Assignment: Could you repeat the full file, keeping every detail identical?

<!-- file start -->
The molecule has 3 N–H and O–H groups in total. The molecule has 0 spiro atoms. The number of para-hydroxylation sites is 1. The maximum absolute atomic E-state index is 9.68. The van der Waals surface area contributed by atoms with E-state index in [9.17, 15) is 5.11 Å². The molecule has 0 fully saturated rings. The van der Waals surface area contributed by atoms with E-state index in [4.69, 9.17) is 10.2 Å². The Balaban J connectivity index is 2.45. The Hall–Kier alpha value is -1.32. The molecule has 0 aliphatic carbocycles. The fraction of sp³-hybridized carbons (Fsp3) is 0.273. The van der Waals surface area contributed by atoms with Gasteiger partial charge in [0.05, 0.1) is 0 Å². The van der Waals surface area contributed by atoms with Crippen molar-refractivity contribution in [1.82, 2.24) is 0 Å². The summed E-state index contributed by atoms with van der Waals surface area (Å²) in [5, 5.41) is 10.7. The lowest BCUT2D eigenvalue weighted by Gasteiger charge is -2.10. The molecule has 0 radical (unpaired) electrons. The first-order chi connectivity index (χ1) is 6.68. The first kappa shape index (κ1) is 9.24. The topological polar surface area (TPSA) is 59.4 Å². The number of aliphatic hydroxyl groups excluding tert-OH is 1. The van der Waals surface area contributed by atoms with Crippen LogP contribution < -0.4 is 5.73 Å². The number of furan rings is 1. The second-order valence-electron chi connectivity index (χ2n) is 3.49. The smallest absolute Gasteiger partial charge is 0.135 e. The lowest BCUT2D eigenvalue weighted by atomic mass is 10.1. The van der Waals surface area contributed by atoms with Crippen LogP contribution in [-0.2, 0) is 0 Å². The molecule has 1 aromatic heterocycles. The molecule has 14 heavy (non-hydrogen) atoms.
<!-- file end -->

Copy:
The molecule has 3 N–H and O–H groups in total. The molecule has 0 spiro atoms. The number of para-hydroxylation sites is 1. The maximum absolute atomic E-state index is 9.68. The van der Waals surface area contributed by atoms with E-state index in [9.17, 15) is 5.11 Å². The molecule has 0 fully saturated rings. The van der Waals surface area contributed by atoms with E-state index in [4.69, 9.17) is 10.2 Å². The Balaban J connectivity index is 2.45. The Hall–Kier alpha value is -1.32. The molecule has 0 aliphatic carbocycles. The fraction of sp³-hybridized carbons (Fsp3) is 0.273. The van der Waals surface area contributed by atoms with Gasteiger partial charge in [0.05, 0.1) is 0 Å². The van der Waals surface area contributed by atoms with Crippen molar-refractivity contribution in [1.82, 2.24) is 0 Å². The summed E-state index contributed by atoms with van der Waals surface area (Å²) in [5, 5.41) is 10.7. The lowest BCUT2D eigenvalue weighted by Gasteiger charge is -2.10. The molecule has 0 radical (unpaired) electrons. The first-order chi connectivity index (χ1) is 6.68. The first kappa shape index (κ1) is 9.24. The topological polar surface area (TPSA) is 59.4 Å². The number of aliphatic hydroxyl groups excluding tert-OH is 1. The van der Waals surface area contributed by atoms with Crippen LogP contribution < -0.4 is 5.73 Å². The number of furan rings is 1. The second-order valence-electron chi connectivity index (χ2n) is 3.49. The smallest absolute Gasteiger partial charge is 0.135 e. The lowest BCUT2D eigenvalue weighted by atomic mass is 10.1. The van der Waals surface area contributed by atoms with Crippen LogP contribution in [-0.2, 0) is 0 Å². The molecule has 1 aromatic heterocycles. The molecule has 14 heavy (non-hydrogen) atoms.